Kari Develops high-yielding bean variety


Researchers at Kenya Agricultural Research Institute (Kari) in Embu have developed a high-yielding bean variety.

The Em-Bean14, which is yet to be released to the public, also thrives in areas with low rainfall and is resistant to diseases.

This variety has been tried for two years and can produce up to 2.3 tons on an acre compared to the standard 1.8 tons from other varieties.

Speaking at the demonstration farm in Embu when researchers from Uganda, south Sudan and Rwanda had visited, Kari’s agronomist Alfred Micheni said the variety takes between 90-95 days to mature.

He said the bean plant produces about 20 pods and exhibits resistance to common bean plant diseases while initial reports indicate that, the bean variety does not cause stomach gas after consumption.

“The farmers who have consumed it say it is very palatable. It is a good quality produce,” said Mr.Micheni.

He said only a few farmers were growing it on trial basis but Kari would soon release the variety for mass production by seed companies for sale.

The bean variety is developed under the sustainable intensification of maize-legume based farming system for improved food security in eastern and southern Africa (simlea), which seeks to boost beans and maize production.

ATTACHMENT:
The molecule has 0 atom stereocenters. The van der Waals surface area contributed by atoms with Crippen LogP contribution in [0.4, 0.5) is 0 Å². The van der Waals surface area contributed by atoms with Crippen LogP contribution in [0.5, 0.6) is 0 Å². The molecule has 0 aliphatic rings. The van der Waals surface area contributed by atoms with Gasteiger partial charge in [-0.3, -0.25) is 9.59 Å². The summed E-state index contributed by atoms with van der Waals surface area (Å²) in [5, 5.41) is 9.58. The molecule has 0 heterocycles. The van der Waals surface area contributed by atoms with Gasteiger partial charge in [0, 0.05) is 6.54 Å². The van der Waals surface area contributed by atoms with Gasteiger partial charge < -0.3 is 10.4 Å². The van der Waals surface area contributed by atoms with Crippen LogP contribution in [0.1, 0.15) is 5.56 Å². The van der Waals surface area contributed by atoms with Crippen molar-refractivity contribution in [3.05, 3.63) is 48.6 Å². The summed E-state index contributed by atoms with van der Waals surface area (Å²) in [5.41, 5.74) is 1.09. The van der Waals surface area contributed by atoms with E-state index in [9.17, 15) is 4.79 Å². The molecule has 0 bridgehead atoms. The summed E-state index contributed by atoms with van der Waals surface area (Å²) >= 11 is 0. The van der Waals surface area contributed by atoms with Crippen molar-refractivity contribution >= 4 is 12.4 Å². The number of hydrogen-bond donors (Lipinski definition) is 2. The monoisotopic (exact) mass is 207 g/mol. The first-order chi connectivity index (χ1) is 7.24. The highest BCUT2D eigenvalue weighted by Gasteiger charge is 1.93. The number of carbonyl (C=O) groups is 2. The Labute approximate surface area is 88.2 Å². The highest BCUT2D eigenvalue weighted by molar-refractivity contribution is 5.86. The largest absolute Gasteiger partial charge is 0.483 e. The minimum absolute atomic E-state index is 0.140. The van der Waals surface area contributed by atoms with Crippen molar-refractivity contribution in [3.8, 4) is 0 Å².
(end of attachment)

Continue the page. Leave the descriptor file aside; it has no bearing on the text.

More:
The programme funded by Australian centre for research, also seeks to educate farmers on how to best inter-crop beans and maize to maximize on land use and boost soil conservation.

“We are promoting conservation agricultural techniques to boost yields. We are advising farmers to erect ridges and furrows since this mode of tillage, conserves moisture and nutrients,” said Mr.Micheni.

According to Mr. Erasmus Njiru, a farmer from Karungu village in Embu east district on whose three-acre farm Kari-Embu is using, the new technique and bean variety has increased production.

“We are now getting more yields. Last season, we harvested 20 bags of maize and eight bags of beans. Initially, we used to harvest 10 bags of maize and five bags of beans,’ said Mr. Njiru who has set aside about two acres for maize and beans.

Kari-Embu has also developed three varieties of climber beans which can also be inter-cropped with maize.
By Charles Wanyoro,

Sunday Nation,

July 22, 2012, Page 37.